Kevin Durant’s isolations are symptom, solution, problem for Warriors

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Asked about his team isolating so much in Game 1, Rockets coach Mike D’Antoni said, “I mean, that was the best thing we had. I don’t know why it’s bad.”

Asked about his team isolating so much in Game 2, Warriors coach Steve Kerr said, “Yeah, we didn’t play well, obviously, at either end of the floor.”

Houston’s offensive style became a major talking point after Game 1, but Golden State has fallen deep into isolation. The Warriors aren’t nearly as comfortable with that tactic, but it’s central to their Western Conference finals.

Both teams want to score in transition and semi-transition. Golden State is just far more eager and capable. The goal changes once facing a set, halfcourt defense. The Rockets prefer to isolate with James Harden or Chris Paul. The Warriors want to move the ball and run more complex sets.

But Houston’s switching defense was built to shut down that very attack. The Rocket struggled to keep up in Game 1, but they settled in in Game 2 (made easier by scoring more efficiently and getting more chances to set their defense). Houston became especially effective by treating Draymond Green and Andre Iguodala as non-threats to score, devoting more attention to gumming up the works for Stephen Curry and Klay Thompson.

Golden State anticipated this problem a couple years ago and found a highly charged solution – signing Kevin Durant. Durant fits well into the Warriors’ dynamic offense, but he’s also an elite one-on-one scorer when things break down.

With the offense broken down more often against the Rockets, Golden State kept turning to Durant. And he has answered the call.

He scored 37 points in Game 1 and 38 points in Game 2. He’s making 58% of his 2-pointers (21-of-36), 46% of his 3-pointers (6-of-13) and 100% of his free throws (15-of-15) in the series. His combination of usage percentage (37%) and true shooting percentage (67%) is off the charts.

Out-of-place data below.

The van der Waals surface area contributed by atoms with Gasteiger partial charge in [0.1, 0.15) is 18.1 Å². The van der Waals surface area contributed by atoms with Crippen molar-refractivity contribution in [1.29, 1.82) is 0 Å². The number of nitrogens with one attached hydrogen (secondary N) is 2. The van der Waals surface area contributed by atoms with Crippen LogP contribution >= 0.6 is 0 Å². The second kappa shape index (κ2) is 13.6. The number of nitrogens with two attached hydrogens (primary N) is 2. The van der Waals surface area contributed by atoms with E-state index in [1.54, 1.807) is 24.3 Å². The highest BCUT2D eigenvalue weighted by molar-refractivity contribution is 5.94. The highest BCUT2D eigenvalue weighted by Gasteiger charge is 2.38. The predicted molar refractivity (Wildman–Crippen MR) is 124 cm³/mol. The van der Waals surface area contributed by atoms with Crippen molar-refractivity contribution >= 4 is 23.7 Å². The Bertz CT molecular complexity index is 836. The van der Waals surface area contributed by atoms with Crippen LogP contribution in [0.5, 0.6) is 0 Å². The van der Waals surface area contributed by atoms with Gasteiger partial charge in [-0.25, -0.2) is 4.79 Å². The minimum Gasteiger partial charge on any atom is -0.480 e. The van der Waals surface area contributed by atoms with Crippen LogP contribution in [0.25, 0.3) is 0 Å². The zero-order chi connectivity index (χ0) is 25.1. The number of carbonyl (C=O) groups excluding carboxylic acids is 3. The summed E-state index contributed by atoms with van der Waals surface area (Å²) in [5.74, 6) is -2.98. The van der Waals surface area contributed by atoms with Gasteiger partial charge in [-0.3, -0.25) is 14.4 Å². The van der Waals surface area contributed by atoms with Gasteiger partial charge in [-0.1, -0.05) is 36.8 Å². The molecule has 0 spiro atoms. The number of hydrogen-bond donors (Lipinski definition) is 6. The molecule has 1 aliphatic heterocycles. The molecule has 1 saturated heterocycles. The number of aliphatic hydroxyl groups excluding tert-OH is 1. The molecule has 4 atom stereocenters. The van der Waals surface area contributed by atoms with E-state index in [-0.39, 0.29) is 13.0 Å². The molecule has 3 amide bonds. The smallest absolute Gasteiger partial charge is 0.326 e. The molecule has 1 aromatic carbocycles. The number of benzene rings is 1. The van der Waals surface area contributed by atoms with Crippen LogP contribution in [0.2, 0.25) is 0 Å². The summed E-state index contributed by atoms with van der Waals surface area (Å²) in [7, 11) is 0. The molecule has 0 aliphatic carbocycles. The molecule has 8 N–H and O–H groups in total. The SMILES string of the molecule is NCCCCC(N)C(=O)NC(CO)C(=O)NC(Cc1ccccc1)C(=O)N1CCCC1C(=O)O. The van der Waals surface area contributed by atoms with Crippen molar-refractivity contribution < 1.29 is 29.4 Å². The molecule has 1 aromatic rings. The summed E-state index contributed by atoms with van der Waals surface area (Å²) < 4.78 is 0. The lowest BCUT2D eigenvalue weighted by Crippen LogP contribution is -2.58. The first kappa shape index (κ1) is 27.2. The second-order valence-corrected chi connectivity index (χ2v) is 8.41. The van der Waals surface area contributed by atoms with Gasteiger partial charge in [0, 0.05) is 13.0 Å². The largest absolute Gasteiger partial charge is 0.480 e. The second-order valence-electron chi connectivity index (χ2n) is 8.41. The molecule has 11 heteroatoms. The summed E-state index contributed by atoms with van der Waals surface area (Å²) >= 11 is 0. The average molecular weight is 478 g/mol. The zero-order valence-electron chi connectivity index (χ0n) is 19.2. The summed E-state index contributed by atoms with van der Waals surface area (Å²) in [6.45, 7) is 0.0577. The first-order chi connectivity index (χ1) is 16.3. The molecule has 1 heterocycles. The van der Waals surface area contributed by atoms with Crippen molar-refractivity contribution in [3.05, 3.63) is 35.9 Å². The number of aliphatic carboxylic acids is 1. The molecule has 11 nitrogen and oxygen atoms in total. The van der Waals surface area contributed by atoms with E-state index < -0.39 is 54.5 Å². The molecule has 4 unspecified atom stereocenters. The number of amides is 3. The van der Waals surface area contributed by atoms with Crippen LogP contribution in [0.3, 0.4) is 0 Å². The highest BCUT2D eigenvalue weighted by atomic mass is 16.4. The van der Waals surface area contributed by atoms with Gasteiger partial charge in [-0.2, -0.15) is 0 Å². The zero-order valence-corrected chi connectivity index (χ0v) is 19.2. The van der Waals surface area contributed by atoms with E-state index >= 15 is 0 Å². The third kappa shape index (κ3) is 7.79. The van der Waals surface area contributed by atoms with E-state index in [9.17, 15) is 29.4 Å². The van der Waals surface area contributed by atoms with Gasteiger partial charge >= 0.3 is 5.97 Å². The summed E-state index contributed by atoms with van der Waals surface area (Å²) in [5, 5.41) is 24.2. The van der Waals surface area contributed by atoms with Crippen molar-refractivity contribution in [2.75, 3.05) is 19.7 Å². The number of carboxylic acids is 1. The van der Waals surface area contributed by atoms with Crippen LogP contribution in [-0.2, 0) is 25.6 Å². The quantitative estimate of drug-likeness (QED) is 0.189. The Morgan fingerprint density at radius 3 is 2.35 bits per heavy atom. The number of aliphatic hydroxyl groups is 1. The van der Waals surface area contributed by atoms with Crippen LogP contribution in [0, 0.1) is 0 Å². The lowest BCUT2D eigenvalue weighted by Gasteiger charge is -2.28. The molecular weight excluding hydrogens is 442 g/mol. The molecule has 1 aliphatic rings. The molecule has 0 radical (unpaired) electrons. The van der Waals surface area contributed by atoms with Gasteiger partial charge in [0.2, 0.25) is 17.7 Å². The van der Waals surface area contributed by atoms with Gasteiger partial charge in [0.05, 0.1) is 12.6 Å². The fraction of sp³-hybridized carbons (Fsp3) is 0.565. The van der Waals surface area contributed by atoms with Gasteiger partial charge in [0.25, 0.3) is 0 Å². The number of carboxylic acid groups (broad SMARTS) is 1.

The Warriors can easily get a mismatched defender switched onto Durant. He has cooked James Harden, Clint Capela, Chris Paul and Eric Gordon. But Durant has also excelled against better-equipped defenders in Trevor Ariza and P.J. Tucker.

This is mostly translating to the team level. Golden State’s offensive rating with Durant on the floor (113.3) would have led the NBA in the regular season.

So, what’s the downside?

There’s a ceiling on Durant dominating from mid-range. Sometimes, that’ll beat Houston’s 3-point heavy attack (102.7 offensive rating in Game 1). Sometimes, it won’t (Houston’s offensive rating in Game 2: 122.3).

Durant has taken 49 shots this series while dishing only assist. Since the NBA instituted a 16-team postseason format in 1984, players have taken more shots with so few assists in consecutive games of a playoff series just six times:

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Golden State is just 1-6 this season, regular-season and playoffs, when Durant has scored at least 38 points. That’s not because his scoring is harmful, but because the Warriors turn to him so much only faced with other problems.

Durant’s isolations can then create new issues.

When the ball is sticking with Durant to such an extent, are his teammates still working as hard off the ball to generate even more efficient looks? Is Durant defending as hard when he expends all that energy on offense? Are his teammates defending as hard when they’re not involved offensively?

In a sport with real humans who get fatigued and have emotions, there are downsides to funneling the offense through Durant – even if he directly scores efficiently.

The Rockets have spent all season adjusting to those issues. Golden State isolating so much threatens its identity.

It’s working alright for the Warriors so far. The series is 1-1, after all.

But they’re aiming higher and surely aren’t content to keep playing this way.